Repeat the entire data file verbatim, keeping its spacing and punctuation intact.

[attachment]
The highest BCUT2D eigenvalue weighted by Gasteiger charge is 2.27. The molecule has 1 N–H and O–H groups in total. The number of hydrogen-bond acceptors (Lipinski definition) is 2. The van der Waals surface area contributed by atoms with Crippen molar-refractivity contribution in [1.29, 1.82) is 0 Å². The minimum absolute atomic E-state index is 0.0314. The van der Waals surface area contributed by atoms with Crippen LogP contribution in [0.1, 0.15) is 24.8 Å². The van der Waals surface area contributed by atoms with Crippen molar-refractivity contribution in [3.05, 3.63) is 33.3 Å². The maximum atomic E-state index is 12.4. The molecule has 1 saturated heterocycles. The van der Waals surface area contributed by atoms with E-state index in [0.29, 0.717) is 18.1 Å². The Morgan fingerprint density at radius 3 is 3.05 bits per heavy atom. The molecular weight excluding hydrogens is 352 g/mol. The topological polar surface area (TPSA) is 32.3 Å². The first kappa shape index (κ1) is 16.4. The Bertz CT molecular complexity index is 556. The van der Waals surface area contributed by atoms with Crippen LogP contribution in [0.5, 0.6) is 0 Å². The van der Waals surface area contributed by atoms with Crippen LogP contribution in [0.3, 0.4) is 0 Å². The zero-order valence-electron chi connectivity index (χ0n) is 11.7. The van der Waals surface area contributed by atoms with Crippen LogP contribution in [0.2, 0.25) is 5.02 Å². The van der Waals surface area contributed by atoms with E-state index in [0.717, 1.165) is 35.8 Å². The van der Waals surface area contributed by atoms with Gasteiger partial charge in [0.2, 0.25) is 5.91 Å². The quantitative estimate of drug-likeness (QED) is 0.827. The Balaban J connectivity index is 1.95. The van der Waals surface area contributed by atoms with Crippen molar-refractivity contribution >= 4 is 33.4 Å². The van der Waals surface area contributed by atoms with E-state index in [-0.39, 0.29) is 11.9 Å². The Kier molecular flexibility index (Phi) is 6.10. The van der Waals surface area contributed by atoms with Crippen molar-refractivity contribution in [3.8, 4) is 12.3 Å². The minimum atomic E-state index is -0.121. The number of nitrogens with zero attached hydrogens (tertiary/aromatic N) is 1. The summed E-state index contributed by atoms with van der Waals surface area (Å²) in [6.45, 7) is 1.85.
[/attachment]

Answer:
The highest BCUT2D eigenvalue weighted by Gasteiger charge is 2.27. The molecule has 1 N–H and O–H groups in total. The number of hydrogen-bond acceptors (Lipinski definition) is 2. The van der Waals surface area contributed by atoms with Crippen molar-refractivity contribution in [1.29, 1.82) is 0 Å². The minimum absolute atomic E-state index is 0.0314. The van der Waals surface area contributed by atoms with Crippen LogP contribution in [0.1, 0.15) is 24.8 Å². The van der Waals surface area contributed by atoms with Crippen molar-refractivity contribution in [3.05, 3.63) is 33.3 Å². The maximum atomic E-state index is 12.4. The molecule has 1 saturated heterocycles. The van der Waals surface area contributed by atoms with E-state index in [0.29, 0.717) is 18.1 Å². The Morgan fingerprint density at radius 3 is 3.05 bits per heavy atom. The molecular weight excluding hydrogens is 352 g/mol. The topological polar surface area (TPSA) is 32.3 Å². The first kappa shape index (κ1) is 16.4. The Bertz CT molecular complexity index is 556. The van der Waals surface area contributed by atoms with Crippen LogP contribution in [0.5, 0.6) is 0 Å². The van der Waals surface area contributed by atoms with Crippen LogP contribution in [0.3, 0.4) is 0 Å². The zero-order valence-electron chi connectivity index (χ0n) is 11.7. The van der Waals surface area contributed by atoms with Crippen LogP contribution in [0.2, 0.25) is 5.02 Å². The van der Waals surface area contributed by atoms with E-state index in [0.717, 1.165) is 35.8 Å². The van der Waals surface area contributed by atoms with Gasteiger partial charge in [0.2, 0.25) is 5.91 Å². The quantitative estimate of drug-likeness (QED) is 0.827. The Balaban J connectivity index is 1.95. The van der Waals surface area contributed by atoms with Crippen molar-refractivity contribution >= 4 is 33.4 Å². The van der Waals surface area contributed by atoms with E-state index in [-0.39, 0.29) is 11.9 Å². The Kier molecular flexibility index (Phi) is 6.10. The van der Waals surface area contributed by atoms with Crippen molar-refractivity contribution in [3.8, 4) is 12.3 Å². The minimum atomic E-state index is -0.121. The number of nitrogens with zero attached hydrogens (tertiary/aromatic N) is 1. The summed E-state index contributed by atoms with van der Waals surface area (Å²) in [6.45, 7) is 1.85.